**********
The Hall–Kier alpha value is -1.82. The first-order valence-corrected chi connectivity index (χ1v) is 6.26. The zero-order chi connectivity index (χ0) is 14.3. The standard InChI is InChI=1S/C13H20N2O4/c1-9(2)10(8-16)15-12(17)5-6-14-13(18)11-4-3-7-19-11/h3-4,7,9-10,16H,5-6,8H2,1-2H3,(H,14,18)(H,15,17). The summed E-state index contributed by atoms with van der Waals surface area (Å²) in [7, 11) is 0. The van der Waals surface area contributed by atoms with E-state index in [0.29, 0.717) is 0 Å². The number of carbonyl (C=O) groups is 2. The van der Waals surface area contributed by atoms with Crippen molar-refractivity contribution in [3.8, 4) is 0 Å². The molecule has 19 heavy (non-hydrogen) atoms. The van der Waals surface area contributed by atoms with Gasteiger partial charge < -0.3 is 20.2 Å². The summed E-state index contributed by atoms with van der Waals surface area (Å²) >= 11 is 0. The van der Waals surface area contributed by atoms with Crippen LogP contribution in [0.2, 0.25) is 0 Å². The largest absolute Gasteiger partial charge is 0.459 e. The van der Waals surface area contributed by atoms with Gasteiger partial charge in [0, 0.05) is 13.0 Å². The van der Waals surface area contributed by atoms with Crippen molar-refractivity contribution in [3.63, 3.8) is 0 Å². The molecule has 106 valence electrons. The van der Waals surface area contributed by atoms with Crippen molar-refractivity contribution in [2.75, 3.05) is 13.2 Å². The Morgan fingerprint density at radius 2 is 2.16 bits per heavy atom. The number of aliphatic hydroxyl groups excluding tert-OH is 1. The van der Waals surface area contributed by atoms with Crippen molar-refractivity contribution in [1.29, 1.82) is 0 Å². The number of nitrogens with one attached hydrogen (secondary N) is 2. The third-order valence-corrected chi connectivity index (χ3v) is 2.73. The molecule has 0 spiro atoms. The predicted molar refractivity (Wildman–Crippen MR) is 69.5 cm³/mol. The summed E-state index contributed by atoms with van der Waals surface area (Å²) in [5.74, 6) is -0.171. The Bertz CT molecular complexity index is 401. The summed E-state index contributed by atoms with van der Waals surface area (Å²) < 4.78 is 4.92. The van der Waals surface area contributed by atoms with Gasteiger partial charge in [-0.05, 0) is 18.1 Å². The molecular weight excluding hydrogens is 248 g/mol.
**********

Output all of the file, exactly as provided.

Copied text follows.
The Hall–Kier alpha value is -1.82. The first-order valence-corrected chi connectivity index (χ1v) is 6.26. The zero-order chi connectivity index (χ0) is 14.3. The standard InChI is InChI=1S/C13H20N2O4/c1-9(2)10(8-16)15-12(17)5-6-14-13(18)11-4-3-7-19-11/h3-4,7,9-10,16H,5-6,8H2,1-2H3,(H,14,18)(H,15,17). The summed E-state index contributed by atoms with van der Waals surface area (Å²) in [7, 11) is 0. The van der Waals surface area contributed by atoms with E-state index in [0.29, 0.717) is 0 Å². The number of carbonyl (C=O) groups is 2. The van der Waals surface area contributed by atoms with Crippen molar-refractivity contribution in [3.8, 4) is 0 Å². The molecule has 19 heavy (non-hydrogen) atoms. The van der Waals surface area contributed by atoms with Gasteiger partial charge < -0.3 is 20.2 Å². The summed E-state index contributed by atoms with van der Waals surface area (Å²) >= 11 is 0. The van der Waals surface area contributed by atoms with Crippen LogP contribution in [0.2, 0.25) is 0 Å². The largest absolute Gasteiger partial charge is 0.459 e. The van der Waals surface area contributed by atoms with Gasteiger partial charge in [0, 0.05) is 13.0 Å². The van der Waals surface area contributed by atoms with Crippen molar-refractivity contribution in [3.63, 3.8) is 0 Å². The molecule has 106 valence electrons. The van der Waals surface area contributed by atoms with Crippen molar-refractivity contribution in [2.75, 3.05) is 13.2 Å². The Morgan fingerprint density at radius 2 is 2.16 bits per heavy atom. The number of aliphatic hydroxyl groups excluding tert-OH is 1. The van der Waals surface area contributed by atoms with Crippen molar-refractivity contribution in [1.29, 1.82) is 0 Å². The number of nitrogens with one attached hydrogen (secondary N) is 2. The third-order valence-corrected chi connectivity index (χ3v) is 2.73. The molecule has 0 spiro atoms. The predicted molar refractivity (Wildman–Crippen MR) is 69.5 cm³/mol. The summed E-state index contributed by atoms with van der Waals surface area (Å²) in [5.74, 6) is -0.171. The Bertz CT molecular complexity index is 401. The summed E-state index contributed by atoms with van der Waals surface area (Å²) < 4.78 is 4.92. The van der Waals surface area contributed by atoms with Gasteiger partial charge in [-0.05, 0) is 18.1 Å². The molecular weight excluding hydrogens is 248 g/mol.